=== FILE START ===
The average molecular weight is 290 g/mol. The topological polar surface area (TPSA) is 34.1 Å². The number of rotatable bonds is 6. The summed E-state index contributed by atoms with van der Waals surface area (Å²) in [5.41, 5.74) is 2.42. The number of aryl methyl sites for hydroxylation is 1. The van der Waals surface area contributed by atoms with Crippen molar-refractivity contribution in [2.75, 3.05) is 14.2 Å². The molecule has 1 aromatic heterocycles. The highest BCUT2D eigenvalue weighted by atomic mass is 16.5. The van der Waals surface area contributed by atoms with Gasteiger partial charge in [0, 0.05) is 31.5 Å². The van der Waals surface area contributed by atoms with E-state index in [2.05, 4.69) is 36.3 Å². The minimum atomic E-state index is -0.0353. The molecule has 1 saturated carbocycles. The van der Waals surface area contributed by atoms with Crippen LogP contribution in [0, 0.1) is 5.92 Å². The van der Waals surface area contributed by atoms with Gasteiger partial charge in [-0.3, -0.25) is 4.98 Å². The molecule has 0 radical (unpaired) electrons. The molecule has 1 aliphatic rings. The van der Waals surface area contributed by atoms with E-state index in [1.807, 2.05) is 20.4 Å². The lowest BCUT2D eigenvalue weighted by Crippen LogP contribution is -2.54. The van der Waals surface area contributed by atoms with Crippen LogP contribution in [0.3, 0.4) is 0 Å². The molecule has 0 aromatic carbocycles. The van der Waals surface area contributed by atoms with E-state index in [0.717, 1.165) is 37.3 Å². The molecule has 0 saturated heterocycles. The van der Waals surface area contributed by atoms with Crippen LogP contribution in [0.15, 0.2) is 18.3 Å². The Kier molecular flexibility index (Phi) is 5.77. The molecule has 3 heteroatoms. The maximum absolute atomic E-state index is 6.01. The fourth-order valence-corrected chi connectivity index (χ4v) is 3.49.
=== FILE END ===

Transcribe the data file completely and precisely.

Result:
The average molecular weight is 290 g/mol. The topological polar surface area (TPSA) is 34.1 Å². The number of rotatable bonds is 6. The summed E-state index contributed by atoms with van der Waals surface area (Å²) in [5.41, 5.74) is 2.42. The number of aryl methyl sites for hydroxylation is 1. The van der Waals surface area contributed by atoms with Crippen molar-refractivity contribution in [2.75, 3.05) is 14.2 Å². The molecule has 1 aromatic heterocycles. The highest BCUT2D eigenvalue weighted by atomic mass is 16.5. The van der Waals surface area contributed by atoms with Gasteiger partial charge in [0, 0.05) is 31.5 Å². The van der Waals surface area contributed by atoms with E-state index in [2.05, 4.69) is 36.3 Å². The minimum atomic E-state index is -0.0353. The molecule has 1 saturated carbocycles. The van der Waals surface area contributed by atoms with Crippen LogP contribution in [0, 0.1) is 5.92 Å². The van der Waals surface area contributed by atoms with Gasteiger partial charge in [-0.3, -0.25) is 4.98 Å². The molecule has 0 radical (unpaired) electrons. The molecule has 1 aliphatic rings. The van der Waals surface area contributed by atoms with E-state index in [1.807, 2.05) is 20.4 Å². The lowest BCUT2D eigenvalue weighted by Crippen LogP contribution is -2.54. The van der Waals surface area contributed by atoms with Crippen LogP contribution in [0.3, 0.4) is 0 Å². The molecule has 0 aromatic carbocycles. The van der Waals surface area contributed by atoms with E-state index in [0.717, 1.165) is 37.3 Å². The molecule has 0 saturated heterocycles. The van der Waals surface area contributed by atoms with Crippen LogP contribution in [0.15, 0.2) is 18.3 Å². The Kier molecular flexibility index (Phi) is 5.77. The molecule has 3 heteroatoms. The maximum absolute atomic E-state index is 6.01. The fourth-order valence-corrected chi connectivity index (χ4v) is 3.49.